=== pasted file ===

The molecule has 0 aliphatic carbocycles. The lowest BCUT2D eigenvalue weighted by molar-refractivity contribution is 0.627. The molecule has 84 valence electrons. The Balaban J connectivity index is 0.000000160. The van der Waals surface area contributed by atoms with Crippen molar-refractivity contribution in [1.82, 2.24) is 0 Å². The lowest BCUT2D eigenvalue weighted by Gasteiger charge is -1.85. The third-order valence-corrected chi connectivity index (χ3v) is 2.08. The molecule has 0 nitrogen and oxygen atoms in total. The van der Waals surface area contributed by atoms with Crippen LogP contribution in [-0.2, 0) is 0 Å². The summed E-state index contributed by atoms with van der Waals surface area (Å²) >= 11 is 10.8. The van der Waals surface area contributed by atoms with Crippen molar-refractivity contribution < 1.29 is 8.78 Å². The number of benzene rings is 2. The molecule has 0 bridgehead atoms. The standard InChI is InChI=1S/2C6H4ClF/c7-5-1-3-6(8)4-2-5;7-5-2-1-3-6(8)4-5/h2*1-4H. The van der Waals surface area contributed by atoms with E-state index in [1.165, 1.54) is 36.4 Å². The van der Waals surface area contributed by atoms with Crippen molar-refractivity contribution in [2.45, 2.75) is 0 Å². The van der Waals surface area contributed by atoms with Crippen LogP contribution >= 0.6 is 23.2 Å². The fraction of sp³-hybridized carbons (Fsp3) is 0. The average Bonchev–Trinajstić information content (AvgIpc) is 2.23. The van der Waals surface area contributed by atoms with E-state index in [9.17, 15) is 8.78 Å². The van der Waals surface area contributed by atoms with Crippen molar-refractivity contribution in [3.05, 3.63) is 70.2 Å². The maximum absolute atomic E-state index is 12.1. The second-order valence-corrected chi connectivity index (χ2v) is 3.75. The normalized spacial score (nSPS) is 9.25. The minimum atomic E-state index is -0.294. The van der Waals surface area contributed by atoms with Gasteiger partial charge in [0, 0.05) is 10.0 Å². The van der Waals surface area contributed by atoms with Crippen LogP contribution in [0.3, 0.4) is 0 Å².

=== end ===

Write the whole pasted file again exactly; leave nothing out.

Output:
The molecule has 0 aliphatic carbocycles. The lowest BCUT2D eigenvalue weighted by molar-refractivity contribution is 0.627. The molecule has 84 valence electrons. The Balaban J connectivity index is 0.000000160. The van der Waals surface area contributed by atoms with Crippen molar-refractivity contribution in [1.82, 2.24) is 0 Å². The lowest BCUT2D eigenvalue weighted by Gasteiger charge is -1.85. The third-order valence-corrected chi connectivity index (χ3v) is 2.08. The molecule has 0 nitrogen and oxygen atoms in total. The van der Waals surface area contributed by atoms with Crippen LogP contribution in [-0.2, 0) is 0 Å². The summed E-state index contributed by atoms with van der Waals surface area (Å²) >= 11 is 10.8. The van der Waals surface area contributed by atoms with Crippen molar-refractivity contribution < 1.29 is 8.78 Å². The number of benzene rings is 2. The molecule has 0 bridgehead atoms. The standard InChI is InChI=1S/2C6H4ClF/c7-5-1-3-6(8)4-2-5;7-5-2-1-3-6(8)4-5/h2*1-4H. The van der Waals surface area contributed by atoms with E-state index in [1.165, 1.54) is 36.4 Å². The van der Waals surface area contributed by atoms with Crippen molar-refractivity contribution in [2.45, 2.75) is 0 Å². The van der Waals surface area contributed by atoms with Crippen LogP contribution >= 0.6 is 23.2 Å². The fraction of sp³-hybridized carbons (Fsp3) is 0. The average Bonchev–Trinajstić information content (AvgIpc) is 2.23. The van der Waals surface area contributed by atoms with E-state index in [9.17, 15) is 8.78 Å². The van der Waals surface area contributed by atoms with Crippen molar-refractivity contribution in [3.05, 3.63) is 70.2 Å². The maximum absolute atomic E-state index is 12.1. The second-order valence-corrected chi connectivity index (χ2v) is 3.75. The normalized spacial score (nSPS) is 9.25. The minimum atomic E-state index is -0.294. The van der Waals surface area contributed by atoms with Gasteiger partial charge in [0, 0.05) is 10.0 Å². The van der Waals surface area contributed by atoms with Crippen LogP contribution in [0.3, 0.4) is 0 Å².